In the past 50 years, many things have changed about the way medicine is practiced in Nova Scotia. Dr. Stephen Farrell would know—he’s had a front-row seat for it all! Now, he has lots to reflect on during his well-deserved retirement.
Born and raised in Whitney Pier, Cape Breton, Dr. Farrell completed a Bachelor of Science degree in Physics at St. Francis Xavier University in Antigonish before attending medical school at Dalhousie University. After receiving his medical doctorate in 1975, Dr. Farrell began a one-year internship which is the equivalent of today’s two-year family medicine residency program. Following his internship, Dr. Farrell ran a family practice in New Brunswick for a short period before returning home to Cape Breton. He has practiced as a family physician here ever since.
When he returned to Cape Breton, Dr. Farrell joined a local family doctor who had plans to retire. After working for a few weeks together, Dr. Farrell took over the practice. He reflects fondly on those early days of his practice.
“When I first arrived, there were no appointments. If someone needed to be seen, they would sit in the last seat and when the patient closest to my door came in for their exam, everyone got up and moved over one seat,” explained Dr. Farrell. “That’s the way it worked! When I took over, I started making appointments available in the evening for people who worked during the daytime. It didn’t take long for things to become more like it is now.”
As a long-time family doctor in New Waterford, Dr. Farrell said he really enjoyed getting to know the people in the community, “people often come up to me and say, ‘you delivered me!’ or ‘I am named after you!’”
After practicing medicine for 46 years, he said many things have changed in the delivery of health care. “The biggest change has been the introduction of computers,” said Dr. Farrell.
Dr. Jennifer Lange, site lead of the New Waterford Medical Site, said Dr. Farrell has been a pillar of the health care community since she joined the New Waterford Collaborative Practice in 2008.
“Steve has participated in all aspects of providing comprehensive family medicine care to all ages throughout his career. Prior to the centralization of obstetrical services at the (Cape Breton) Regional, Dr. Farrell delivered babies in New Waterford,” explained Dr. Lange. “He would work consistent shifts in the New Waterford ‘outpatients’ department, frequently providing coverage for 24 hours at a time.”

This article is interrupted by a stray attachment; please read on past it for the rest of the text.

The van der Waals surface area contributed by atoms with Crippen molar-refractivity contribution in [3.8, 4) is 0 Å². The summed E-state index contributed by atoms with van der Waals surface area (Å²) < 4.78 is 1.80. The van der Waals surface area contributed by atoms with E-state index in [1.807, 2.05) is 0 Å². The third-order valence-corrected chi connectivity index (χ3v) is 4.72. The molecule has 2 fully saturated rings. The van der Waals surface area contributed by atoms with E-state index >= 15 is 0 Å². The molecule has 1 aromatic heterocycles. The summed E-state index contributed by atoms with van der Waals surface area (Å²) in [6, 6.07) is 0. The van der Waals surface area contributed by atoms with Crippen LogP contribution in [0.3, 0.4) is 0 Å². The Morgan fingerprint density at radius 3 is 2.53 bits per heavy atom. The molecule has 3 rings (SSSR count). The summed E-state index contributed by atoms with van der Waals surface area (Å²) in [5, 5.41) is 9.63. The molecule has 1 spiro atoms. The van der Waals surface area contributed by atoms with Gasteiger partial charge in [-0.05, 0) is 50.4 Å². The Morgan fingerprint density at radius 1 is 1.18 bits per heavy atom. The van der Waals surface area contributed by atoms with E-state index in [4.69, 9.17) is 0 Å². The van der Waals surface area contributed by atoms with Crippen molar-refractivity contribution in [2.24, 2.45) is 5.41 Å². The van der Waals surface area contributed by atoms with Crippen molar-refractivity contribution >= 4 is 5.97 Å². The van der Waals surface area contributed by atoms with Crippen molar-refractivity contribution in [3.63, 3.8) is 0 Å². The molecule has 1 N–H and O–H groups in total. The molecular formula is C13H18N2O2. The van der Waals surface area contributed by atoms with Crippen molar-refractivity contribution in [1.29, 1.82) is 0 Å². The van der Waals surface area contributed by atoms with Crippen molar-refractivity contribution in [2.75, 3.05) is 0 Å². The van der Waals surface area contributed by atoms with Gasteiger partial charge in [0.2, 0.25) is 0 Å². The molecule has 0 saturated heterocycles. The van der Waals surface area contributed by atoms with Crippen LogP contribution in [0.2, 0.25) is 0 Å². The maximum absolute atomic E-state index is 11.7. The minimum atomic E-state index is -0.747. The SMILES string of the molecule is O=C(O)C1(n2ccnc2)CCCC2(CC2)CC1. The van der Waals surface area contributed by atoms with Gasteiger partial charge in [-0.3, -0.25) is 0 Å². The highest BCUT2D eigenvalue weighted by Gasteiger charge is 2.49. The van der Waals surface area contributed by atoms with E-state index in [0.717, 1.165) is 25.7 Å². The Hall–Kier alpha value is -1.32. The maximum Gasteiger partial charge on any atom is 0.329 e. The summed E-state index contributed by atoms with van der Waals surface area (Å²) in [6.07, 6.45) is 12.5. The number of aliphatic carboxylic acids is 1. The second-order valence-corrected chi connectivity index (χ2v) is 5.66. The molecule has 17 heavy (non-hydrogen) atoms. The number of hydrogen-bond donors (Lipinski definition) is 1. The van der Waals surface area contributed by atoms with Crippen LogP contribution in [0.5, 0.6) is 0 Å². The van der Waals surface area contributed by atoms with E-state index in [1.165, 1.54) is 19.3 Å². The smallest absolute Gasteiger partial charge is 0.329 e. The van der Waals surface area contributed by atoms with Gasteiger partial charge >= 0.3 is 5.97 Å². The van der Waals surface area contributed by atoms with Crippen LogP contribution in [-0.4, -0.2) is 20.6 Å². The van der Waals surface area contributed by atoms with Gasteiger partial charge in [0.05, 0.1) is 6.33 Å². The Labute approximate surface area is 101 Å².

In addition to running a large family practice, Dr. Farrell provided his services in obstetric care and worked in the emergency department at the New Waterford Consolidated Hospital. And, right up until his last day of work, he dedicated one week out of every six to inpatient care at the hospital. Dr. Farrell also provided care for patients in the local nursing homes, and he would take his turn covering urgent calls after hours from the nursing home.
“Steve was also willing to evolve with how we provide care to inpatients in New Waterford. He transitioned from covering his own in-patients to the hospitalist care model, and Steve provided regular hospitalist coverage until his retirement,” said Dr. Lange.
In the last few years, New Waterford Collaborative Practice also started an evening primary care clinic during after-hours care in New Waterford. Dr. Lange said that Dr. Farrell willingly participated in his share of shifts.
“After 46 years of dedicated service, Dr. Farrell has more than earned his right to retire, but his calm manner and quiet sense of humour will be greatly missed. His departure leaves a hole in the heart of family medicine in New Waterford that will always be felt,” said Dr. Lange
As he approached retirement, Dr. Farrell has tried to slow down his medical practice, however this hasn’t been easy with almost 1400 patients still under his care. He says he struggled most with the concept of potentially leaving his patients without a care provider. Thankfully, there will be some help.
Dr. Stephanie Ofoegbu, a new physician in the area, has taken over a portion of Dr. Farrell’s practice.
“I am very thankful for her taking over these patients at the suggestion of Primary Health Care at Nova Scotia Health – it eases my mind,” said Dr. Farrell.
When asked if he has any advice for new physicians, Dr. Farrell said to “take time for your family and keep in touch with colleagues.” And that’s just what he intends to do in his retirement. Dr. Farrell is most looking forward to spending more time at his home on the Bras d’Or Lake.